SIGFPE It is issued if a mathematical operation that is not allowed is attempted
SIGSTOP The operating system terminates the process if a SIGSTOP signal is provided. The entire thing is in a situation where it may be restarted (by SIGCONT), but only after it receives another CPU cycle.

SIGTERM

 

A kill sends software-termination signals by default. The procedure should end as a result of this signal.
SIGWINCH The process uses the SIGWINCH signal whenever one of its windows is using the process.

SIGILL

 

It's a forbidden instruction. The software includes some machine code that the CPU cannot comprehend.

SIGPROF

 

After some real-time has elapsed, SIGALRM is sent, and SIGPROG is sent after the process has run for some time and the system code has been executed on its behalf.
SIGPWR This signal, given to the processes by a power management service, indicated that power had been switched to an emergency power supply for a brief period.
SIGTOU

Whenever an unattended process tries to print something on its terminal. The operating system sends the SIGTOU signal. The SIGTTIN is the foundation of the usual response.

 

SIGXFSZ The operating system sends a SIGXFSZ signal if a process attempts to create a file with a higher file format. Using the shell command "ulimit -t unlimited," we can also remove the file size limit, although it's more probable that anything went wrong if we did so before the run.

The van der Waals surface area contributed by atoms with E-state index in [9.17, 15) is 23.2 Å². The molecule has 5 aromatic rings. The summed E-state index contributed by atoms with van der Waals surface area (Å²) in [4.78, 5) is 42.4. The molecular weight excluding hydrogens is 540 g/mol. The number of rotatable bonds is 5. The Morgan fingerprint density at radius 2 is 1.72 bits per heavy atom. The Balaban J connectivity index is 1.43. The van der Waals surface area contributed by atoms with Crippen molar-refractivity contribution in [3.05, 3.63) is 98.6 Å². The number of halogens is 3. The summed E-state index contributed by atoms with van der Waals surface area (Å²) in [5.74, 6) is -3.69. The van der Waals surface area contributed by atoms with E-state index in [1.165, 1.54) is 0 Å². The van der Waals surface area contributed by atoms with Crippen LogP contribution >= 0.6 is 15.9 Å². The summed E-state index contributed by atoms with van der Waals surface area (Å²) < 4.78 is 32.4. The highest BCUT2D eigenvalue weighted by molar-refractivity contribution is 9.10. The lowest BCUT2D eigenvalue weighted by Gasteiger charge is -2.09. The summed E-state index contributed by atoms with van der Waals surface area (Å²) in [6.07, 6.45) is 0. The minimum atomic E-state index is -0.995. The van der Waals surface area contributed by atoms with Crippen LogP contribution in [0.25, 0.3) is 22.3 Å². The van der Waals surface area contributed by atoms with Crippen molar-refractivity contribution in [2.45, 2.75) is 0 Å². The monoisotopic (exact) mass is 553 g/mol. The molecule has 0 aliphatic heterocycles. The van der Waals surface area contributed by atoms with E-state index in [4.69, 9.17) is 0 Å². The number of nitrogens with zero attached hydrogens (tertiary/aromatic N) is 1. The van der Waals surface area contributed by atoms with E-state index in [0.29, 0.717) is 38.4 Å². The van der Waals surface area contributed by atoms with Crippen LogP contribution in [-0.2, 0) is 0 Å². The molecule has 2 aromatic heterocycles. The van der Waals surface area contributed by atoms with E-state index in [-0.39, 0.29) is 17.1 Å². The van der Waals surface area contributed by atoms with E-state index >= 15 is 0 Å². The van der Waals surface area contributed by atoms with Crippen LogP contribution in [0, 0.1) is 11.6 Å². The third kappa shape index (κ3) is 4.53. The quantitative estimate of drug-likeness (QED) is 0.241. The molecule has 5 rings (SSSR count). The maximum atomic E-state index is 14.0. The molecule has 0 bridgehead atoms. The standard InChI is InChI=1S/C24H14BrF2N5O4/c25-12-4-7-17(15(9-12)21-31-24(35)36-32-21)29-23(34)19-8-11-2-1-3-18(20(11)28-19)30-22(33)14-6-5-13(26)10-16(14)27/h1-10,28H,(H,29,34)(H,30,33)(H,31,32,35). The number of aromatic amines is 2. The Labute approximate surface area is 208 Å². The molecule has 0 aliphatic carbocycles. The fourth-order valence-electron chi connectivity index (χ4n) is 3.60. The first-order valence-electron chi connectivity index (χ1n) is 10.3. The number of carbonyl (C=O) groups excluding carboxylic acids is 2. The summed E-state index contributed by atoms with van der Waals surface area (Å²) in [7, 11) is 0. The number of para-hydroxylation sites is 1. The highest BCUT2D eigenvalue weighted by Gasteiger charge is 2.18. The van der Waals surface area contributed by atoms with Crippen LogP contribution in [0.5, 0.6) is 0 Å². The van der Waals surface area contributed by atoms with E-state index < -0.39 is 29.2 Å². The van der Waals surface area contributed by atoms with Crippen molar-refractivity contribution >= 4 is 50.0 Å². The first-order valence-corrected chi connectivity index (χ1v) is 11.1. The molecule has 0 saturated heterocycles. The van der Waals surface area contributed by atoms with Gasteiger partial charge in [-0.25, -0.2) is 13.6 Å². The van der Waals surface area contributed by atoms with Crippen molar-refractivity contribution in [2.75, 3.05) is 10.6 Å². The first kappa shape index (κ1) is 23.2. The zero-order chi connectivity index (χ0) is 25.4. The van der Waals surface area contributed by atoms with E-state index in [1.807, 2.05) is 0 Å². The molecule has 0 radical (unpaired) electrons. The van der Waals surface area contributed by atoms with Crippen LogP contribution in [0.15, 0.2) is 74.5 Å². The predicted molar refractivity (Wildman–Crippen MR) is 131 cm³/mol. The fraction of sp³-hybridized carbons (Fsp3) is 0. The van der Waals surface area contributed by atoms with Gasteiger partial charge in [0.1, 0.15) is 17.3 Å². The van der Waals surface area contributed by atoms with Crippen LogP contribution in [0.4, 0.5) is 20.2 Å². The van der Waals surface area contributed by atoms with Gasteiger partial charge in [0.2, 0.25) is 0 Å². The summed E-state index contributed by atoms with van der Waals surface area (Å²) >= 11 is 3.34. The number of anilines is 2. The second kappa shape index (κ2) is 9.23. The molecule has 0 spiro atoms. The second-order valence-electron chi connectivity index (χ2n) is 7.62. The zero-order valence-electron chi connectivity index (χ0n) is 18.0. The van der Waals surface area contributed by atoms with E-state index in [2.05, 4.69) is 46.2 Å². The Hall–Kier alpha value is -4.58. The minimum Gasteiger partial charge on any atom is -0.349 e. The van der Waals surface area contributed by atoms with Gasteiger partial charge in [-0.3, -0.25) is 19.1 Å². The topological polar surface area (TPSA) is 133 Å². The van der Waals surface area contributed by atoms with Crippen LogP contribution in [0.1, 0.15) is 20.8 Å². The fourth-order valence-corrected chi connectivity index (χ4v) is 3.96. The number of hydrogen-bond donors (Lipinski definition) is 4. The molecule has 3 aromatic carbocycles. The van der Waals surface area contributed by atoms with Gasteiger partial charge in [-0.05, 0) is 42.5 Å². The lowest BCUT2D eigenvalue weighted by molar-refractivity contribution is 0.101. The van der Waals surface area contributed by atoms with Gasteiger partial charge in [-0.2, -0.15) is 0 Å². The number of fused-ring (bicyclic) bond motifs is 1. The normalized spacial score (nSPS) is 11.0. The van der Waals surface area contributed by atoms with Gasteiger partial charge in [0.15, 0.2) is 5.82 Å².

SIGIO Another name for SIGIO is SIGPOLL. When some input process or an output channel has consented to write, a process that can arrange for sending this signal is prepared to do so.

SIGTTIN

 

If a background process tries reading from the terminal, the SIGTTIN signal is sent to it. That signal's default response is to cause the application to terminate.
SIGURG The operating system sends the SIGURG signal whenever "urgent" out-of-band data is sent via the network connection.

Default Actions

There is a default response for each signal in Linux signals and traps. The action that a script or program executes in response to a signal is known as the default action for a signal.

Several of the potential default behaviors include the following -

  • Stopping the procedure.
  • Disregard the signal.
  • Remove the core: By doing this, a core file contains the process's memory image when the signal is received.
  • Stop the process.
  • Carry on a halted procedure.

Sending Signal